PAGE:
Jul 20

BRIMSTONE part 15: I Love What You’ve Done With the Place

For a guy who at one point just wanted to be a medic, Doc found himself tumbling down the rabbit hole into a world of violent crime and weird-ass science.  As bizarre as things had gotten, nothing could have prepared him for his return to Mine 3, far below the surface of the Nek.




Mine 3, The Nekropolis, Brimstone


As the elevator cleared the shaft and descended into the huge cavern, Ed said dryly. “As you can see, we’ve made some improvements.”

I blinked several times, wondering if the image would suddenly give way to a more conservative reality. Ed had told me that the Xi’An made a lot of progress remodeling the lower levels of Mine 3.  But this was…   words escaped me.

When I first saw this place it was little more than the original mine hub; a house-sized room carved out of the rock several hundred meters below ground. The floor had been littered with portable workstations, cobbled together in a spider web of cables. The ‘science experiment’ plunked in the center was little more than a spherical Faraday cage; curved emitters that struggled to maintain a tiny scale model of the thermoplasmic event.  Pretty much a melon-sized plasma ball. The whole thing was dark and damp, held together with duct tape and baling wire.

But this…   “How did you…”  I waved my hand in the direction of the sphere. “How did all this happen?”

Ed shrugged. “Don’t ask me, it came out of your head.” He gave me a sidelong glance and saw my confusion, then added. “Not the one you’re wearing, dumbshit, the one on the workbench.”

“Oh, yeah,” I muttered, still soaking it all in. I’d been in air traffic control centers with less equipment. This wasn’t a mine anymore, it might as well have been the heart of an Arc Reactor.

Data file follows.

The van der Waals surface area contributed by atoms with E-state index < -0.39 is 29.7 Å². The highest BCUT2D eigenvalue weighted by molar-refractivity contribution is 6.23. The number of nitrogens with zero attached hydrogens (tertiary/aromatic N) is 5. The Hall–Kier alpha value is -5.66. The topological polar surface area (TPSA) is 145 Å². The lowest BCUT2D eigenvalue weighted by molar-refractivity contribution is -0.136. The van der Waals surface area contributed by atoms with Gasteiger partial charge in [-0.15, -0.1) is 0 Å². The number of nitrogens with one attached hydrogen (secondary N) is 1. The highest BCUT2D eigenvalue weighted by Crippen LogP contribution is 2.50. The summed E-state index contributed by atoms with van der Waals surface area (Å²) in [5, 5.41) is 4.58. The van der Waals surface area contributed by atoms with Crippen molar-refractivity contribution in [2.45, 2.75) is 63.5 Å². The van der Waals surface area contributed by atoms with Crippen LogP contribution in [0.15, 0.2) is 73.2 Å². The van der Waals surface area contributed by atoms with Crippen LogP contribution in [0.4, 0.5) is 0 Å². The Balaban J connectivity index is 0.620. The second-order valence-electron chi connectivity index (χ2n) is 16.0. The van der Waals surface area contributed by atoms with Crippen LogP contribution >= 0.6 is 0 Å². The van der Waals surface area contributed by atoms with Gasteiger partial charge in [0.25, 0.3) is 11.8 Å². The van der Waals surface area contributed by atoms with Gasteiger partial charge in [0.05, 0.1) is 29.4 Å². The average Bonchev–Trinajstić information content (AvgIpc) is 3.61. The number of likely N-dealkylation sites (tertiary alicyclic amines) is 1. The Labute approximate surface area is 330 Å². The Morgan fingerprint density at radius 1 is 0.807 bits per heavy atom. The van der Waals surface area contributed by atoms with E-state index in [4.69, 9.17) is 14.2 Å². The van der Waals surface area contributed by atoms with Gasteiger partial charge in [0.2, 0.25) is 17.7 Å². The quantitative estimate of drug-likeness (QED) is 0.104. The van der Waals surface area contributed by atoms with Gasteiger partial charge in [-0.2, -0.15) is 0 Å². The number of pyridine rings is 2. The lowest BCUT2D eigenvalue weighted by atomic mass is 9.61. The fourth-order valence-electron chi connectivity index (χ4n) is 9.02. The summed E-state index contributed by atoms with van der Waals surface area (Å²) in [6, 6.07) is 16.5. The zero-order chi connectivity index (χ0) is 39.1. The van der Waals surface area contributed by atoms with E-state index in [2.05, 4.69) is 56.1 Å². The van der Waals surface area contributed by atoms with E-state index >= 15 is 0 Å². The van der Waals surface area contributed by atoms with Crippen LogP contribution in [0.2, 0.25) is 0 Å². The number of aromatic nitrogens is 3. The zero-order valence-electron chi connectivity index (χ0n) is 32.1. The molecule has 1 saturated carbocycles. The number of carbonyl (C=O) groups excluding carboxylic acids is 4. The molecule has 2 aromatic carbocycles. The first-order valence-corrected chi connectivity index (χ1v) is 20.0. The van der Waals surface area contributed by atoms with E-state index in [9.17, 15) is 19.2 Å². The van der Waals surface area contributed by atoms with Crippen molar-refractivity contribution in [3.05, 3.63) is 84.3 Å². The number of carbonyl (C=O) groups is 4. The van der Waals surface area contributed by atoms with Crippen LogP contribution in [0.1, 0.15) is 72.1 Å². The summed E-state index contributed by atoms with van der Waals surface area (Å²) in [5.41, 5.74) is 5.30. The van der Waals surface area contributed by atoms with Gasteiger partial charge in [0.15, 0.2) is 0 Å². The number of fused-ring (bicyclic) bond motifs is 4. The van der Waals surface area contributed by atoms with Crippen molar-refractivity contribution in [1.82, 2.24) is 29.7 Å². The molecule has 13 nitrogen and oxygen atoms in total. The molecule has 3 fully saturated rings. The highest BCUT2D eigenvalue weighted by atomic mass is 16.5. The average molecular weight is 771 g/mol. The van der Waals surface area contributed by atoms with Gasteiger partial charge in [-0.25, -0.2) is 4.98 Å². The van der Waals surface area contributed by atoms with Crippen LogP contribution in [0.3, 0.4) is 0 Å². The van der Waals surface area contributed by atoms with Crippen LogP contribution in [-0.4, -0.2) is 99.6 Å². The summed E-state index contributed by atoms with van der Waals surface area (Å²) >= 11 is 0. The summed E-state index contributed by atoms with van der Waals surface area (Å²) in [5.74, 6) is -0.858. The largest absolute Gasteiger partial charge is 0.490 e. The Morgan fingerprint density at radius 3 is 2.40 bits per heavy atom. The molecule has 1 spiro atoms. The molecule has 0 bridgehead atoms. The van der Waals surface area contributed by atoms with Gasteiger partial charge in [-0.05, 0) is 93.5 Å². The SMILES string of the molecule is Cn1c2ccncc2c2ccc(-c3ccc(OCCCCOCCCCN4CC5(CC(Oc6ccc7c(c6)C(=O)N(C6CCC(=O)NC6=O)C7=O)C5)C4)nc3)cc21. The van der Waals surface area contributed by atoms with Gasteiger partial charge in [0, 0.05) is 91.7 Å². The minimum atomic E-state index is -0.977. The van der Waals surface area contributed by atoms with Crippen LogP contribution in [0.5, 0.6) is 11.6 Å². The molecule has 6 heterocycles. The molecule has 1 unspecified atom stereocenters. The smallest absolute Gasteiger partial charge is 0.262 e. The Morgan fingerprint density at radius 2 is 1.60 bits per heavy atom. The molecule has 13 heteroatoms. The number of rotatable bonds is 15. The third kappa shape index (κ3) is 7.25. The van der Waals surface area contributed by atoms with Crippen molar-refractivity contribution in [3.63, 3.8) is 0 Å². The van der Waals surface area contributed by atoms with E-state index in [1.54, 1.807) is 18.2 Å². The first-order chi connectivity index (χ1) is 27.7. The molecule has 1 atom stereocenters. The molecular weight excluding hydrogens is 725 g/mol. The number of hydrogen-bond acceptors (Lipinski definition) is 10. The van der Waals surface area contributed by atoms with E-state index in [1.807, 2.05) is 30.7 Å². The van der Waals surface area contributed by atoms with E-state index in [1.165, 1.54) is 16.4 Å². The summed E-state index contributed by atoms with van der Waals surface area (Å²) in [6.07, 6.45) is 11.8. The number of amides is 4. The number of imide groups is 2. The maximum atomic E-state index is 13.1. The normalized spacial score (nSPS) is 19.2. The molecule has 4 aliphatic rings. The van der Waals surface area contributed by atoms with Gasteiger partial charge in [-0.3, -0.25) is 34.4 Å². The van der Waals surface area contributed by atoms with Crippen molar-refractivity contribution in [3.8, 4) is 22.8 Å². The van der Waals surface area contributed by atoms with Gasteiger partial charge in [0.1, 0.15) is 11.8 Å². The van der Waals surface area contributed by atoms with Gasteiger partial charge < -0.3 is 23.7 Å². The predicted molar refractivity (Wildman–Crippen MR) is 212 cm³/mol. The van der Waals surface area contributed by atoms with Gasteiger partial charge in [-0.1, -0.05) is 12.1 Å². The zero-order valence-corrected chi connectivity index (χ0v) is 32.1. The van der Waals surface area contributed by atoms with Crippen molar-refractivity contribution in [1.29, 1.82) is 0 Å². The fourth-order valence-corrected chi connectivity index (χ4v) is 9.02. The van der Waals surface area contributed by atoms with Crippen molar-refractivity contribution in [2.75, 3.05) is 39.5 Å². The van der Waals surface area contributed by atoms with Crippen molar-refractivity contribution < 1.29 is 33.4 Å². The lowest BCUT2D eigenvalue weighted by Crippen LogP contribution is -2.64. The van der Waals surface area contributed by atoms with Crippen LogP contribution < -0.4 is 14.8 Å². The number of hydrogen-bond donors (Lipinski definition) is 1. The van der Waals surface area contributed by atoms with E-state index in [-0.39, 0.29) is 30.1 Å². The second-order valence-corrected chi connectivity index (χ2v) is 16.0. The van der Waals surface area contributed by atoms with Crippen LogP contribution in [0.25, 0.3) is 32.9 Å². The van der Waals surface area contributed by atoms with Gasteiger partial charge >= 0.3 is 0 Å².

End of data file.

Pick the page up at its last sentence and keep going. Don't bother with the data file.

A huge shimmering globe dominated the center of the room. It looked like glass, maybe five meters across, filled with a persistent thermoplasmic reaction. Unlike the first experiment I’d seen, this wasn’t some spindly ball of energy. This was robust, burning with a steady writhing fire.

I pointed at the globe. “That thing won’t break, will it?”

For a moment Ed’s eyes flared wide, as if the possibility had not been considered. “Fuck, I hope not. Shit that’d likely kill all of us.”  He paused to watch the color drain from my face, sucking the lit end of the cig to a bright orange glow. Then he scowled and shook his head. “We’re not stupid Doc; it’s a force field, not glass.”

Not that I felt comfortable around a living reminder of the worst night in my life to begin with, but the answer just prompted more concerns. “Well what if we lose power? What if the field comes unglued?”  I pointed at the pulsing reaction, my tone rising in pitch.  “Can that shit get out???”

“Of course it can,” Ed growled, impatience in his voice as he flicked the spent butt and fished in his pockets for another. He lit it, took a drag and finally added “This shit won’t work if you don’t let it out.”

I don’t smoke, but I sure as hell had a sudden urge to drink. All I had to swallow was the spit in my throat and that suddenly ran dry.

“All right,” I muttered without a shred of confidence, “let’s get this over with.” A line from an old movie played in the back of my brain. I should have taken the blue pill…

Despite my discomfort, Ed forced something of a grin clenched on the cig. His eyes had one of those multi-Ed color changes going on, the blue tone burning bright. He slapped me on the back, a hard smack that rattled my teeth. “That’s the spirit,” he chortled, then strode off towards a prominent control panel. “Not like any of us is gonna live forever anyway.”